Dr. Verma believes that taking care of cancer patients requires astute clinical judgment and diligence, and this can make a large impact on outcome. Cancer care is rapidly evolving, and there is great potential for further research and improvement in the field.
Dr. Verma’s mission is to provide the best possible care to his patients to render them disease-free, and if that is not feasible, make them live longer and have a better quality of life. He treats his patients as partners in the decision-making process. He says that even in the most desperate situations, there is hope and he won’t stop fighting for them.
Dr. Verma came to UT Southwestern because of its reputation for excellent patient care, research, and medical education. Along with his colleagues at the GI oncology multidisciplinary clinic at Simmons Cancer Center, Dr. Verma provides the best possible care to his patients and carries out cutting-edge clinical research. He is sought often for a second opinion on highly complex cases.
Interleukin-2 activation of human bone marrow in long term cultures: an effective strategy for purging and generation of anti-tumor cytotoxic effectors.
Verma, UN, Bagg, A., Brown, E., Mazumder, A. Bone Marrow Transplant 1994 13 115
A syndrome of fibrosing pleuritis, pericarditis and synovitis with infantile contracture of fingers and toes in two sisters: Familial fibrosing serositis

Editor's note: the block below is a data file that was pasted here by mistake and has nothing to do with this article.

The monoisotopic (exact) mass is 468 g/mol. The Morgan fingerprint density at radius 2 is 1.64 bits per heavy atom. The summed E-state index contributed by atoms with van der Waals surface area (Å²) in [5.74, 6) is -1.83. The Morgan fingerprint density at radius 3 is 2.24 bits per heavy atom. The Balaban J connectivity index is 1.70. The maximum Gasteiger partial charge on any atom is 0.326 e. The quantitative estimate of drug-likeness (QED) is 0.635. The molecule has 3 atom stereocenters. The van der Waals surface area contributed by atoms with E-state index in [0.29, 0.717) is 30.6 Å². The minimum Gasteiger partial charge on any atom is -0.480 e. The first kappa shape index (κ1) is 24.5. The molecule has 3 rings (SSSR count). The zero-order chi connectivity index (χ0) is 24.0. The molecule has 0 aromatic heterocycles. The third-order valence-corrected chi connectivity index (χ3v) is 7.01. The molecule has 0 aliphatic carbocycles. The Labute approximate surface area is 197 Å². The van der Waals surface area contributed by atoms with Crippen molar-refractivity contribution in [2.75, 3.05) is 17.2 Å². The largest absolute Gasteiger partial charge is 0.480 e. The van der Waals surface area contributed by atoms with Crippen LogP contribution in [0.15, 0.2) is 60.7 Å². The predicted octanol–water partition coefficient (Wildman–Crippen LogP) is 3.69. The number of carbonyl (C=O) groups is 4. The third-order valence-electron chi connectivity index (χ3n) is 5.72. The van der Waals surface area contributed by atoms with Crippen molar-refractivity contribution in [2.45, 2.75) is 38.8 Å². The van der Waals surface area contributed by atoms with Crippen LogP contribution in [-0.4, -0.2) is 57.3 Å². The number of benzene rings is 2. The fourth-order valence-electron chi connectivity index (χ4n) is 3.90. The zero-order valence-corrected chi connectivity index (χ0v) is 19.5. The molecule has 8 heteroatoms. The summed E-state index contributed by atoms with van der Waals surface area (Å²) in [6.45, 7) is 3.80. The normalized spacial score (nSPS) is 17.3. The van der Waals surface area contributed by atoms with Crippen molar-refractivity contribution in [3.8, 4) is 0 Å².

Verma UN, Misra R, Radhakrisnan S, Maitra SC, Agarwal S, Singh RR J Rheumatology 1995 22 2349
A nucleosomal role of IKKalpha in histone H3 phosphorylation is critical for cytokine-induced activation of NF-kB regulated genes
Yamamoto Y, Verma UN, Prajapati S, and Gaynor RB Nature 2003 423 655
Enhanced Chemosensitivity to Irinotecan by RNA interference mediated down-regulation of the NF-B p65 subunit
Guo J, Verma UN, Gaynor RB, Frenkel EP, Beccera CR Clin Cancer Res 2004 10 3333
Protein phosphatase 2Cβ association with the IκB kinase complex is involved in regulating NF-κB activity
Prajapati, S., Verma, UN., Yamamoto, Y., Kwak, Y. T., and Gaynor, R. B J Biol Chem 2004 279 1739
Nuclear Role of I kappa B Kinase-gamma/NF-kappa B essential modulator (IKK gamma/NEMO) in NF-kappa B-dependent gene expression
Verma UN, Yamamoto Y, Prajapati and Gaynor RB J Biol Chem 2004 279 3509
The Varied Applications of Small Interference RNA
Verma UN, Becerra C Progress in Clinical Oncology 2005 2004 1-24
Small interfering RNAs directed against B-catenin inhibit the in vitro and in vivo growth of colon cancer cells.
Verma, UN, Surabhi, RM, Schmaltieg, A., Becerra, C and Gaynor, R. B. Clinical Cancer Research April 2003 9 1291-300
Sulindac enhances TNF-a mediated lung cancer cell apoptosis by inhibition of NF-kB.
Berman, K., Verma, UN, Harburg, G. Clinical Cancer Research February 2002 8 354-60
Ikappa B kinase alpha (IKKalpha ) regulates sub-cellular distribution and turnover of cyclin D1 by phosphorylation
Kwak YT, Li R, Becerra C, Tripathy D, Frenkel E, Verma UN J Biol Chem September 2005 280 33945-52
- Interleukin-2 activation of human bone marrow in long term cultures: an effective strategy for purging and generation of anti-tumor cytotoxic effectors.
- NF-kappaB Pathway
- Molecular Targets of Cancer Chemotherapy
- Exploring Role of siRNA Cancer Therapy
- Colorectal Cancer
- Gallbladder/Bile Duct (Cholangiocarcinoma) Cancer
- Liver Cancer
- Pancreatic Cancer
- Stomach/EG Junction Cancer
- Medical Treatment of Gastrointestinal Cancer
- Medical Treatment of Pancreatic Cancer
Q&A by Dr. Verma
Showing 1 locations
- University Hospital Medical & Surgical Oncology Clinic - Pancreatic Multidisciplinary Program 5th Floor, Suite 920 214-645-4673
- University Hospital Medical Oncology Clinic - Esophageal 5th Floor, Suite 920 214-645-4673
- University Hospital Medical Oncology Clinic - Gastrointestinal 5th Floor, Suite 920 214-645-4673